Several months ago at my Buckeye Prep Invitational tournament I was approached by Dr. Kenneth Ransom regarding him putting together a series of articles directed at young athletes and their sports-related health. I thought it was an excellent idea, and we agreed that if he wrote the stories I would publish them on my website. Well, below is the first article in what will become a series of articles designed to educate parents, coaches and players about their health as it relates to basketball and other sports. I hope you find the information helpful!
Game Day: “Running on Empty”
The importance of pre-game nutritional preparation, adequate fluid and electrolyte maintenance during the game and proper post game recovery has recently been emphasized by Gatorade. Attention to these concepts will not only enhance performance on game day but supports the overall health and development of the players. Good nutritional support and hydration becomes even more challenging during tournaments when the boys can play multiple games at variable times, for several days in a row.
When possible the athlete should start the day with a full meal loaded with carbohydrates and proteins. However a full meal requires over two hours for digestion so should not be consumed inside of two hours before vigorous physical activity. When game time is within two hours, the player can top off his carbohydrate stores with a snack. Cereal bars, yogurt and fruit, small turkey or peanut butter sandwiches will work well. He also should start drinking fluids two hours before the game to get pre-hydrated. Sports drinks that contain carbohydrates and electrolytes are preferable. The player should drink 16 to 24 oz. prior to the game. Stay away from high caffeine content energy drinks. Caffeine is a diuretic and will eventually lead to further dehydration.
During the game, the athlete needs to continue to consume sports drinks, about 8 oz. for every 15 minutes of playing time. A player loses important electrolytes, especially sodium and also needs a continuous energy supply from carbohydrates during intense exercise. Plain water alone does not replace these important products. Muscle function is particularly susceptible to dehydration.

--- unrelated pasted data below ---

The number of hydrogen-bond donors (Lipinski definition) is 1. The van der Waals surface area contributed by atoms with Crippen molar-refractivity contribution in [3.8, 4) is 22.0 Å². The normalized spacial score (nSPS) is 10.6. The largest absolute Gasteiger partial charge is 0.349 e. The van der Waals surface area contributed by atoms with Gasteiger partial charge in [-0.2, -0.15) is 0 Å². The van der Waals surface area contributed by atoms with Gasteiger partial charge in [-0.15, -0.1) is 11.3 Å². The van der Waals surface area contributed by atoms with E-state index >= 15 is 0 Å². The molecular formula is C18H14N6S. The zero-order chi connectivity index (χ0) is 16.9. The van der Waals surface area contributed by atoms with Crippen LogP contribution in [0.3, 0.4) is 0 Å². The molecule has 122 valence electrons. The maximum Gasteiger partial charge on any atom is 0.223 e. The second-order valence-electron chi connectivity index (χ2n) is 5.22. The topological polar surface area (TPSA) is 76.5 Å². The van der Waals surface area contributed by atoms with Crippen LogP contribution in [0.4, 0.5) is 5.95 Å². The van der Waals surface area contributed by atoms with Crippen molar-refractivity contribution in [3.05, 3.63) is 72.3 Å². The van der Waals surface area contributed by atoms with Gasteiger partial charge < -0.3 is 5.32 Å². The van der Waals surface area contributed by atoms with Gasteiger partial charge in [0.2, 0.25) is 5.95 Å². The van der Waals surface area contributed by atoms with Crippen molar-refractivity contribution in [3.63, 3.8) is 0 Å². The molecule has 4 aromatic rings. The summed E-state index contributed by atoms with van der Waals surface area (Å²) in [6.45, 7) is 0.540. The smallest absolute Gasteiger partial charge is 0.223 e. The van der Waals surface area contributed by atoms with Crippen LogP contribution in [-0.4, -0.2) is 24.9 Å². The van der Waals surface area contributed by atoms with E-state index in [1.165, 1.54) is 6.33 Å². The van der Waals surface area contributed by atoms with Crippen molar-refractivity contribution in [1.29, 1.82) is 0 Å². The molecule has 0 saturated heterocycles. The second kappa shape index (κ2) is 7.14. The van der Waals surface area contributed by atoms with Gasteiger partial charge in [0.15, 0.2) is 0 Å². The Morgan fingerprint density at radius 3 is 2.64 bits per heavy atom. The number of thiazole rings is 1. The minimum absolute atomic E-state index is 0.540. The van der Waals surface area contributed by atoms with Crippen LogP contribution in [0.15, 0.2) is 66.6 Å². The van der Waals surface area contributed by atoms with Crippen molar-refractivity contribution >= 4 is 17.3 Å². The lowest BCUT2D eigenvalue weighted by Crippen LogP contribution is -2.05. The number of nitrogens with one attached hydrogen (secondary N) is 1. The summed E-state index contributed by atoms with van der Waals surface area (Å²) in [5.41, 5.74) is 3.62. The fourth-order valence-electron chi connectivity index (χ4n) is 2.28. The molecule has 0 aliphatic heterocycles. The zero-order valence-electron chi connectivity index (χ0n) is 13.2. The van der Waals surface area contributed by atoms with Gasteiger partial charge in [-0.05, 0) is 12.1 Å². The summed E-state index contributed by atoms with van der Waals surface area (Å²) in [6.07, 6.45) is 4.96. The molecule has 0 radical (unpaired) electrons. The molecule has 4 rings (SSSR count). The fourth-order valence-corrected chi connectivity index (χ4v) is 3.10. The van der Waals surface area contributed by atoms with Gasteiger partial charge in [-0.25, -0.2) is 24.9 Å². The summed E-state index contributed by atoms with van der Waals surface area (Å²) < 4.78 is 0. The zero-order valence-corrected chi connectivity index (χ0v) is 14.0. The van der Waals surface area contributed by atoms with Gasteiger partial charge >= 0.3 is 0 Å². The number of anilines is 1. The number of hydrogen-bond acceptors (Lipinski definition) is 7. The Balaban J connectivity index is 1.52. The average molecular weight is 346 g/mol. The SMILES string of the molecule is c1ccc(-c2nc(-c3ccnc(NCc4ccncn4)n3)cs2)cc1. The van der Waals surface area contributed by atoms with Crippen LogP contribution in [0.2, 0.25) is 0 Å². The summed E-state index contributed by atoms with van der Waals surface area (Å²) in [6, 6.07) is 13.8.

After the game, not only does carbohydrate energy stores need replenished but protein loses from muscle damage need to be replaced. Protein bars, small sandwiches, vegies and fruit are good. Cheese pizzas, hot dogs and chips are not good; they have little nutritional value and do not digest efficiently. Likewise, soft drinks are also not very good because they a mostly sugar as are candy bars. Sugar does not metabolize efficiently and can make the player sluggish. For something sweet, long distance runners like chocolate milk. Water is also a good fluid to drink post game for rehydration of body cells.
When there are multiple games to play, nutrition and fluid consumption is dictated by the schedule. If there is at least three to four hours between games, the athlete can eat a full, healthy meal with protein and carbohydrates. When there is two hours or less between games, there is only time for a good snack with water or a sports drink. Be sure to include a protein source in the post-game snack to facilitate muscle recovery from the previous game. Remember that the player will need to also drink about 16 to 24 oz. in order to pre-hydrate for the next game. Drink another 8 oz. of a sports drink pre- game to get “carb’d-up” and pre-hydrated. Remember to continue to drink 8 oz. of sports drinks for every 15 minutes of play to stay hydrated during the game.
This sequence can go on multiple times during the day at a tournament. If the boys don’t remain hydrated and nourished, their performance will diminish as the day goes on. The players need to be at their best and ready to play that last game of the day for the championship and not “Running on Empty.”
By Dr. Kenneth Ransom